See pci_device::map_device, pci_bridge_device::map_device and pci_host_device::regenerate_mapping to see how it can be done.

OG.

Edstrom #102908 12/06/15 07:59 PM
Joined: Aug 2015
Posts: 405
Edstrom Offline OP
Senior Member
OP Offline
Senior Member
Joined: Aug 2015
Posts: 405
Got it, I have an idea how to implement the address modifier thing with only one address space that I will try out. It will not support all the corner cases but I'll make sure to check for those and and insert proper warnings when seen.

I figure emulation performance is mostly an issue for op code fetches and intensive data handling which ralrely occured over the VME bus, nothing stops a poor system design in that respect. However there are support for DMA reads which is used reading data buffers from disk/tape controller boards etc but it was quite slow in reality too.


Because I can
shattered #104989 04/07/16 09:38 PM
Joined: May 2012
Posts: 555
Likes: 1
S
Senior Member
Offline
Senior Member
S
Joined: May 2012
Posts: 555
Likes: 1
Originally Posted By shattered
I've borrowed Force ISCSI-1 hardware manual and going to scan it soon, guess that bitsavers would be interested in that?


Better late than never, I guess...

https://drive.google.com/file/d/0B8vr5xq7JIHPaUdFVnhfdGNzRmc/view?usp=drivesdk

Datasheets for 68153 BIM, 68230 PIT, 68450 DMAC, NCR 5386S, NCR 8310, and WD1772 are included into the document binder.

Edstrom #104991 04/08/16 12:01 AM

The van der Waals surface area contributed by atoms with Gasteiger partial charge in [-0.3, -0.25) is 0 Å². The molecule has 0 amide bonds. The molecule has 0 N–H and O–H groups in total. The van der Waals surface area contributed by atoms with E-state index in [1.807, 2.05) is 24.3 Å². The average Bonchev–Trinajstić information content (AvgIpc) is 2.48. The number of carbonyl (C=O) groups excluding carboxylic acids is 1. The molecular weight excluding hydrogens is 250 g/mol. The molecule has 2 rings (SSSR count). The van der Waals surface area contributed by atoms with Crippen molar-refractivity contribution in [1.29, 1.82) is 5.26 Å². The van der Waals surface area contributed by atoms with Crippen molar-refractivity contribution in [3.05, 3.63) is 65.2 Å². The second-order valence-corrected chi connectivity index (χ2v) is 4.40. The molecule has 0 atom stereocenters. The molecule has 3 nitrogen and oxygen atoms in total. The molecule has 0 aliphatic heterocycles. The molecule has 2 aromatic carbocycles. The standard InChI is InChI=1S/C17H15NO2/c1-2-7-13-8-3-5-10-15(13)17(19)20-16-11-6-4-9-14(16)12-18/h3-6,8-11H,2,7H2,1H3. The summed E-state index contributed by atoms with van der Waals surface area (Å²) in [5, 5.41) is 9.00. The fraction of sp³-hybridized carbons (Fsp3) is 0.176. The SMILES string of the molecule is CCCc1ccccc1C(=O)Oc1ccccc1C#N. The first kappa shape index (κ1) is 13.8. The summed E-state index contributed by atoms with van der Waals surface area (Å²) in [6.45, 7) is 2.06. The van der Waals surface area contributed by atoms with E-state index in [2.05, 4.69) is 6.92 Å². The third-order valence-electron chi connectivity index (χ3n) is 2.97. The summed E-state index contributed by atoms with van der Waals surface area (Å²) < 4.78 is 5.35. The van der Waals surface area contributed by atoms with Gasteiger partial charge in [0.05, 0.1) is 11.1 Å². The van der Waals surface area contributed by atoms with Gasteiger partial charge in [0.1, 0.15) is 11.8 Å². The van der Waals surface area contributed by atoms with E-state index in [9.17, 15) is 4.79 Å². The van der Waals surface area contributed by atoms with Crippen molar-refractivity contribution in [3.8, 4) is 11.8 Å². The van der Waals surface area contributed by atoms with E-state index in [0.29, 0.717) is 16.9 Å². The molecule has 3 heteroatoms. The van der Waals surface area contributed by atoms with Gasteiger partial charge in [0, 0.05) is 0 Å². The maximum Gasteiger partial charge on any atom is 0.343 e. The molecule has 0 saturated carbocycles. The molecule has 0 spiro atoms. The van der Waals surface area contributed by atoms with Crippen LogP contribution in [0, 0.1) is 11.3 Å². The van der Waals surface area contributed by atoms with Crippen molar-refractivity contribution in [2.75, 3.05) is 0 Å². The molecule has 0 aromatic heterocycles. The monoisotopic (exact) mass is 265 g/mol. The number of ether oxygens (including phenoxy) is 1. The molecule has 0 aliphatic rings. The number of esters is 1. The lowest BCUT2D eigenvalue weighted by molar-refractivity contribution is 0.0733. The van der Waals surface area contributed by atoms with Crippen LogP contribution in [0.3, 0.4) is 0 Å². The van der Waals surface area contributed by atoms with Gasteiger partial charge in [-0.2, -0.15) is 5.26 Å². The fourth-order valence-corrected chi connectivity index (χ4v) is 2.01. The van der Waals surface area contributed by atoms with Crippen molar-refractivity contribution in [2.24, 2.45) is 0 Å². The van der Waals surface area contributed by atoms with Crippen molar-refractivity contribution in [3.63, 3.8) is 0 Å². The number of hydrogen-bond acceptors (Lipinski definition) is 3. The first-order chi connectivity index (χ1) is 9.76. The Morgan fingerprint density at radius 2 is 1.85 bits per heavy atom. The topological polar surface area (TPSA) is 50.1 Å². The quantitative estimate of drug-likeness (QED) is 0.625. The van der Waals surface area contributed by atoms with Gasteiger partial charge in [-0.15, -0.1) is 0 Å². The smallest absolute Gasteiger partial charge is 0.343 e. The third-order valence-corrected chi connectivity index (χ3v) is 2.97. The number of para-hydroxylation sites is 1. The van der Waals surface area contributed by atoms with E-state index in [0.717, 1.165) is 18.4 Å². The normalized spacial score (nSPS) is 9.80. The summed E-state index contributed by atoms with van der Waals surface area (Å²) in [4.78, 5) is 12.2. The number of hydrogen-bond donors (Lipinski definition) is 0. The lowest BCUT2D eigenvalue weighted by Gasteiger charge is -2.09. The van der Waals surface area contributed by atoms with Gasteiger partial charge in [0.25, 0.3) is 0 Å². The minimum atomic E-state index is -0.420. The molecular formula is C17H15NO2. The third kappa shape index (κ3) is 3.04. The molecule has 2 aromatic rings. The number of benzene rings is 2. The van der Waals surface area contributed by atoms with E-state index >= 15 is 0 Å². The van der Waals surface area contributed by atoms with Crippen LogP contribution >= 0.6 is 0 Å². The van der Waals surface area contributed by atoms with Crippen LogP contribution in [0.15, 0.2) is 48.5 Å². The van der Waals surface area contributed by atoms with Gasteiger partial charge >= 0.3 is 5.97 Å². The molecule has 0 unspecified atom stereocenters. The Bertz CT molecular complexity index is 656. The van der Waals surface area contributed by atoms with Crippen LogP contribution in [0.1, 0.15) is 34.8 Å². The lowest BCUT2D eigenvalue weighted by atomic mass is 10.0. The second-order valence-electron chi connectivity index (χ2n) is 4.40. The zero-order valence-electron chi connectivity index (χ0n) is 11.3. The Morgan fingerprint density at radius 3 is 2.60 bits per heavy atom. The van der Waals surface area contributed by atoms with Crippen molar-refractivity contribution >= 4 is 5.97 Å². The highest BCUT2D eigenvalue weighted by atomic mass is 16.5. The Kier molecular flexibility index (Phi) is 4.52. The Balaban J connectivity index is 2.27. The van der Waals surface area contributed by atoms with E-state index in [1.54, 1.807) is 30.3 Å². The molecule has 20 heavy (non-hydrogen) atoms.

Joined: Mar 2006
Posts: 1,073
Likes: 5
L
Very Senior Member
Offline
Very Senior Member
L
Joined: Mar 2006
Posts: 1,073
Likes: 5
Can you scan the datasheets as well? or are they at the end of that pdf you posted?


"When life gives you zombies... *CHA-CHIK!* ...you make zombie-ade!"
Edstrom #104994 04/08/16 06:34 AM
Joined: May 2012
Posts: 555
Likes: 1
S
Senior Member
Offline
Senior Member
S
Joined: May 2012
Posts: 555
Likes: 1
They're in the middle of it.

Page 6 of 19 1 2 4 5 6 7 8 18 19

Link Copied to Clipboard
Who's Online Now
3 members (Pernod, 2 invisible), 36 guests, and 3 robots.
Key: Admin, Global Mod, Mod
ShoutChat
Comment Guidelines: Do post respectful and insightful comments. Don't flame, hate, spam.
Forum Statistics
Forums9
Topics9,103
Posts119,270
Members5,019
Most Online890
Jan 17th, 2020
Our Sponsor
These forums are sponsored by Superior Solitaire, an ad-free card game collection for macOS and iOS. Download it today!

Superior Solitaire
Forum hosted by www.retrogamesformac.com